This is a year when many are clinging to any old idea that offers stability, afraid to look ahead for fear a glimpse of the future might lead to a slip and fall into the abyss.
But the people who will be making big money in 2022 aren’t clutching at any sapling that still seems to be attached to the ground; they’re nurturing the ideas that will sprout into the great new products and marketing strategies of the next decade.
So, what’s germinating in long-term care insurance (LTCI)?
One thing that’s not is any product that was supposed to fill holes in or wrap around the federal Community Living Assistance Services and Supports (CLASS) Act.
The U.S. Department of Health and Human Services (HHS) suspended implementation in October 2011. The Senate has been resisting formal efforts to kill CLASS dead. Creating a federal long-term care (LTC) benefits program was a dream of the late Sen. Edward Kennedy, D-Mass., and few Democrats relish the thought of helping Republicans crush the product of that dream.
But, of course, CLASS is dead. Not even the opponents of the CLASS-killer bills say the CLASS program would have worked.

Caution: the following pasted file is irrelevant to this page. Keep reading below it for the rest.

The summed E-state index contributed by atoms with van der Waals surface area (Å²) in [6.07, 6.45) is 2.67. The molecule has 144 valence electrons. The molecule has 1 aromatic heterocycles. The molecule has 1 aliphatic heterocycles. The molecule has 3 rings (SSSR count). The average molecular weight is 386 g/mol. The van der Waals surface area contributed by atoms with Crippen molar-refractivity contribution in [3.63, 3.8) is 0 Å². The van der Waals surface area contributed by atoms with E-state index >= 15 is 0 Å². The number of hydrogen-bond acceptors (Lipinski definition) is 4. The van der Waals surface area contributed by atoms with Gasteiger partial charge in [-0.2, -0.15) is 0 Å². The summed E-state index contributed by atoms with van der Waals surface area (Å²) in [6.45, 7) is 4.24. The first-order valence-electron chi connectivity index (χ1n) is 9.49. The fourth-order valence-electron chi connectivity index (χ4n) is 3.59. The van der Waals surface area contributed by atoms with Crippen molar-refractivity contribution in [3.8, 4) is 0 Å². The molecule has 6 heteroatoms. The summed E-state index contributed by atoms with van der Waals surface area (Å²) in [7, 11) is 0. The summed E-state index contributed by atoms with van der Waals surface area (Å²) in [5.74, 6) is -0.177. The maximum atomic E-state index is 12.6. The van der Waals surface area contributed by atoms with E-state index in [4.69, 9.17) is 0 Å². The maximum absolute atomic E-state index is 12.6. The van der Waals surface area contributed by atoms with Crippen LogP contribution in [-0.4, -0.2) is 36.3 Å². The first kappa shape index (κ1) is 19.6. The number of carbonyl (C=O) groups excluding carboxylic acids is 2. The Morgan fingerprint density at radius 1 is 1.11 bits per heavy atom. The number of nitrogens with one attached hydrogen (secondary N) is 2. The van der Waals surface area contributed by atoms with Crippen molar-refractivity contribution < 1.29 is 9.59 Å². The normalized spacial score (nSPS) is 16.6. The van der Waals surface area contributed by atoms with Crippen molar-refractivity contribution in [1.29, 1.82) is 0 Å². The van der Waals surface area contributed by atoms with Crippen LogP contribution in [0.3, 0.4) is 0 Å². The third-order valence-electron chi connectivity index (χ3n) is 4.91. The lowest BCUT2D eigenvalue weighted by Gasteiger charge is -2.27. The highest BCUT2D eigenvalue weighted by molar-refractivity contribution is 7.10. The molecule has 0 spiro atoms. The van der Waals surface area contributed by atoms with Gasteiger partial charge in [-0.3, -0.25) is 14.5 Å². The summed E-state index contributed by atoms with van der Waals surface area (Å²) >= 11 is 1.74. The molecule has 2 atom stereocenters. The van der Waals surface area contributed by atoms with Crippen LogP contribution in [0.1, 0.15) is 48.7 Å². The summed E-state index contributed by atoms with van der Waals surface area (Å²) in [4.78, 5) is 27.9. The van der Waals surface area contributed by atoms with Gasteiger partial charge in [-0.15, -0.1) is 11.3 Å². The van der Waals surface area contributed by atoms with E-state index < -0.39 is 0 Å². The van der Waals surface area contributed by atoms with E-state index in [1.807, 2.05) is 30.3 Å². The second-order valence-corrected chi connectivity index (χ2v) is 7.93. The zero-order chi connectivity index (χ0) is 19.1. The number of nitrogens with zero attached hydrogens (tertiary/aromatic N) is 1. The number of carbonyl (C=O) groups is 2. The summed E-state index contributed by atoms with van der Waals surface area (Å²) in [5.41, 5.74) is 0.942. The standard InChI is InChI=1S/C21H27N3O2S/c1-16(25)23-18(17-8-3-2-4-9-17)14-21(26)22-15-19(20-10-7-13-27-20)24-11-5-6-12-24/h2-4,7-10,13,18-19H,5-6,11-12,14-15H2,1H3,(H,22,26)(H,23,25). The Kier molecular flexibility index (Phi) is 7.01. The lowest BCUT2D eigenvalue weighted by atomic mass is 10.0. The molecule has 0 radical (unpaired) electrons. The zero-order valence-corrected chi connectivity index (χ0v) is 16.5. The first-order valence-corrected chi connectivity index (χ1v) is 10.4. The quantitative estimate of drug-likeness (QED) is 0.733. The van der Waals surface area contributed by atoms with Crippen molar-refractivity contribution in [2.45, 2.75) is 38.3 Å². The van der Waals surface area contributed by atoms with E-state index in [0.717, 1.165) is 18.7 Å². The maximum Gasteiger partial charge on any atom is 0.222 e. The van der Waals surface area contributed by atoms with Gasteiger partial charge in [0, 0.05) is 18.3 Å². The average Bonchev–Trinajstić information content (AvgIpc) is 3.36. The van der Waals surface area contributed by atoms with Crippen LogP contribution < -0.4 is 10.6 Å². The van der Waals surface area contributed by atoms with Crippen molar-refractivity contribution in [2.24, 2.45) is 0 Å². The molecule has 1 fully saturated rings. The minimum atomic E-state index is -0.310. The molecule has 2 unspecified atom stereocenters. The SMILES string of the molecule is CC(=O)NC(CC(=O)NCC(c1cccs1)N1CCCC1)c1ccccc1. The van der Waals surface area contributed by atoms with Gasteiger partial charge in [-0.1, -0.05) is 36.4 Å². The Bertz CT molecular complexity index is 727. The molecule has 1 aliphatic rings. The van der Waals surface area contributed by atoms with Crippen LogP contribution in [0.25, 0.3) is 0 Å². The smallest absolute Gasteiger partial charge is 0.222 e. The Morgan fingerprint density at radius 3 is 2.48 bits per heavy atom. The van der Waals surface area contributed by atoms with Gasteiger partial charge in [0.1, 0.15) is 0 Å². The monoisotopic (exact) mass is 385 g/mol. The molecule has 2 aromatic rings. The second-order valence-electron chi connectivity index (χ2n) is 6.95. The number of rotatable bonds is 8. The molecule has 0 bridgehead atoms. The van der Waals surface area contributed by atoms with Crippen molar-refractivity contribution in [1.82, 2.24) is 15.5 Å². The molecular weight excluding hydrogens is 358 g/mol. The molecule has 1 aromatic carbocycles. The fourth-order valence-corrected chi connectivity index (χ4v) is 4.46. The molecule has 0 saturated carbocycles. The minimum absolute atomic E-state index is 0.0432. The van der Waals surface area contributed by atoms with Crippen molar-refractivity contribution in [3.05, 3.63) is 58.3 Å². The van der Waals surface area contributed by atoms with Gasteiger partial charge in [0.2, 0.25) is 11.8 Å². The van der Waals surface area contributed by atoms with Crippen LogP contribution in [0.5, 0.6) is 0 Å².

Malcolm Cheung, a vice-president at Prudential Financial Inc., Newark, N.J. (NYSE:PRU), was part of a group at the American Academy of Actuaries, Washington, that reviewed an early version of the act. “We had recognized as actuaries that there were some
program design issues that would make the program itself very difficult to manage over the long term,” Cheung said in an interview. “And, so, ultimately when the plug was pulled it certainly was not a surprise to me.”
But Jesse Slome, executive director of the American Association for Long-Term Care Insurance (AALTCI), Westlake Village, Calif., said he thinks most LTCI producers and distributors expected the CLASS program to help the private LTCI industry, by creating awareness of the need for LTCI in the minds of prospective insureds without really satisfying that need. “And, so, since nothing had really happened it was like, oh, well, another nothing,” said Slome.
Slome, however, said he assumed the government was likely to roll out a competitive LTC product as part of CLASS. “I was one of the outspoken minority who really felt the CLASS Act could significantly impact private long-term care insurance sales, especially in the group marketplace,” Slome said. “And, so, I personally and professionally was, from a competitive standpoint, glad to see that it wasn’t moving forward.”
So what’s on the post-CLASS LTCI horizon?